Wednesday, March 21, 2007
Oh my aching back
OK, so I said I felt all-around good after my slow and easy run at Chuckanut. And I also mentioned that I had some back pain, something with which I am unfortunately quite familiar. I expected a day or two of discomfort and then complete resolution, which is usually the case. I even went out and walked 4 miles - interspersed with a little bit of "jogging" - on Sunday. I felt better while I was moving, but afterwards had pain even just sitting in my car driving home. Boy, this is worse than my "usual" tweaks.
Well, work certainly has not helped the healing process. The physical exams I do are a bit physical in the sense that I am ranging hips and backs and frequently bending and twisting, and EMG's also require the same. All these things hurt my achy breaky back. But then again, even sitting does. It has indeed gotten much better, but no where near as quickly as I want it to nor as quickly as it NEEDS to. I've got the Mad City 100k in 2 weeks!
So, I finally found a break in my work schedule on Tuesday and I went to a GOOD chiropractor I know. I don't often use or refer to chiropractors. [No offense to anyone who may be a chiropractor, but I have just found that SOME chiros do spinal adjustments for every complaint. There certainly are others that actually examine and treat accordingly, but I have remained somewhat skeptical based on past experience. Again, I mean no offense and if you are taking offense, please remember that DOCTORS get bad raps ALL THE TIME. I hear over and over and over again how people don't like their rushed and uninterested, medication-prescribing, non-examining doctors. I understand the complaints and the skepticism. There are good and bad healthcare providers all over the place. In fact the whole healthcare system sits on a failing foundation. ...but that's a topic for an entirely different blog.]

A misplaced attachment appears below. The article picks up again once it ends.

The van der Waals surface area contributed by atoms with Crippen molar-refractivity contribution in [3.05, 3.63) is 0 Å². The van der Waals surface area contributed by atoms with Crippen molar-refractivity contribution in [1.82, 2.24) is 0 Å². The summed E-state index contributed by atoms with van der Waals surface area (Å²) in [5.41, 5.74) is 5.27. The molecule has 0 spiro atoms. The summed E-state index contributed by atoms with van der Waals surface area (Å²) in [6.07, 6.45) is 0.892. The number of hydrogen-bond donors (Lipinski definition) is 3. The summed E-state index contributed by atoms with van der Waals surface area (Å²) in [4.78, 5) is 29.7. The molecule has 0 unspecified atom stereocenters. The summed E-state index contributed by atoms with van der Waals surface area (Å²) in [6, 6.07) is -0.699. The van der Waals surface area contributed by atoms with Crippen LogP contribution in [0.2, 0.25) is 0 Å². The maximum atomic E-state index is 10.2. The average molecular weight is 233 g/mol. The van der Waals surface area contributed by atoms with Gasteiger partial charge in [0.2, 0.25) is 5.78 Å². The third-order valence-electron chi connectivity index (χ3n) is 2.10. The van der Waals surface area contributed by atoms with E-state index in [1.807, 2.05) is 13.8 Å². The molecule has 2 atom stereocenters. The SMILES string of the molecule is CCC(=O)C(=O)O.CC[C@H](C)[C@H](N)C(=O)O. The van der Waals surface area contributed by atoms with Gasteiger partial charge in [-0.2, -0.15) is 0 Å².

So, anyway, that rant expressed, I went to a good chiropractor that I know. Her and I have shared many patients and have spoken on the phone but have never personally met. Well, it was an absolute delight to meet her, and in the end, I was so thoroughly impressed with her assessment and treatment. She actually focussed the bulk of the treatment on my gimpy ankle. She showed me how much motion I lacked in the subtalar and cuboid joints. There certainly was a marked difference and I have known all along that I lack motion in the ankle, e.g., I know I can't squat into full dorsiflexion on that right ankle like I can on the left. So, anyway, she mobilized those joints and then worked on my back too. She did NO spinal adjustments and yet I walked away feeling straighter and taller and had less pain.